Statuette of René Descartes

LL 192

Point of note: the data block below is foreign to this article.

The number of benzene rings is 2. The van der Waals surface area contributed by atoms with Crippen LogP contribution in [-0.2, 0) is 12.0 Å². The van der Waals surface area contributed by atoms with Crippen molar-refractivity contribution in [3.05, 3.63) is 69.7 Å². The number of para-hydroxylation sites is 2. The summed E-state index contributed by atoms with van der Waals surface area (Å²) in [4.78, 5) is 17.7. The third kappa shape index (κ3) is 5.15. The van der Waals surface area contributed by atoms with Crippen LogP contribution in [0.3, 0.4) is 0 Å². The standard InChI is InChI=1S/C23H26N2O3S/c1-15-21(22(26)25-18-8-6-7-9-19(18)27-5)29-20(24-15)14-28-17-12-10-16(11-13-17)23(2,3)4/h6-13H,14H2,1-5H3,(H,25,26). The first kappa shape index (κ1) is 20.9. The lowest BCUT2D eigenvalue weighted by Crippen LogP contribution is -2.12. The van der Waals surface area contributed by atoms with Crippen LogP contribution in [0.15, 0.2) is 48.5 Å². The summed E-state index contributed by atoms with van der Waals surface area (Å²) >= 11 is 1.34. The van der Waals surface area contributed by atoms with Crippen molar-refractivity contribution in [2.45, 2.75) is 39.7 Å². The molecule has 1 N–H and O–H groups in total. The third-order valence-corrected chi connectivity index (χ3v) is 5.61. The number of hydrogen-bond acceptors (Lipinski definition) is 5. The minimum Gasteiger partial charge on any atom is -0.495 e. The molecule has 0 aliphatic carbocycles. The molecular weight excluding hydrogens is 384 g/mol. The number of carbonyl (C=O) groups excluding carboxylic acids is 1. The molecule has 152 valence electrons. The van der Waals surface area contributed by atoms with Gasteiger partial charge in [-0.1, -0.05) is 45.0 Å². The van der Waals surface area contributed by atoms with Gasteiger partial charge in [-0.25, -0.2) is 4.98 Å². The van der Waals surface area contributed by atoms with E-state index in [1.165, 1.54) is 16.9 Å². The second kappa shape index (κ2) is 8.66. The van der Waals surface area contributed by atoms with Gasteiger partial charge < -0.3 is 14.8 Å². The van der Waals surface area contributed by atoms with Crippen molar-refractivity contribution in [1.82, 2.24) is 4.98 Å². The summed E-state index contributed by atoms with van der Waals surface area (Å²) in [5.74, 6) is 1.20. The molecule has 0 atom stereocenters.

When Lever purchased this statuette in 1904 he believed it depicted Sir Isaac Newton. It actually shows René Descartes (1596 - 1650) a French philosopher, mathematician and scientist. This is a reduction after the statuette erected in 1848 in front of the town hall of La Haye-Descartes (Indre-et-Loire). The version of 1849 erected at Tours in 1852 is now on the west side of the Palace Anatole France, Tours. The orrery (a mechanical model of the Solar System that illustrates or predicts the relative positions and motions of the planets and moons) at the base of the statuette was lost in 1962. The sculptor, Count Alfred Emilien O'Hara van Nieuwerkerke, was a French sculptor of Dutch descent. His artistic career began after a visit to Italy in 1834. Whilst there, he became interested in ancient sculpture, and at the same time befriended a French sculptor called Félicie de Chauveau. Upon his return to France, Nieuwerkerke took some classes in the studios of accomplished sculptors, James Pradier and Carlo Marachetti. He was naturally gifted, taking commissions and exhibiting by 1842. In addition to his sculpture, Nieuwerkerke was known for being an avid collector of antiquities, the bulk of which eventually became part of the Wallace Collection in London.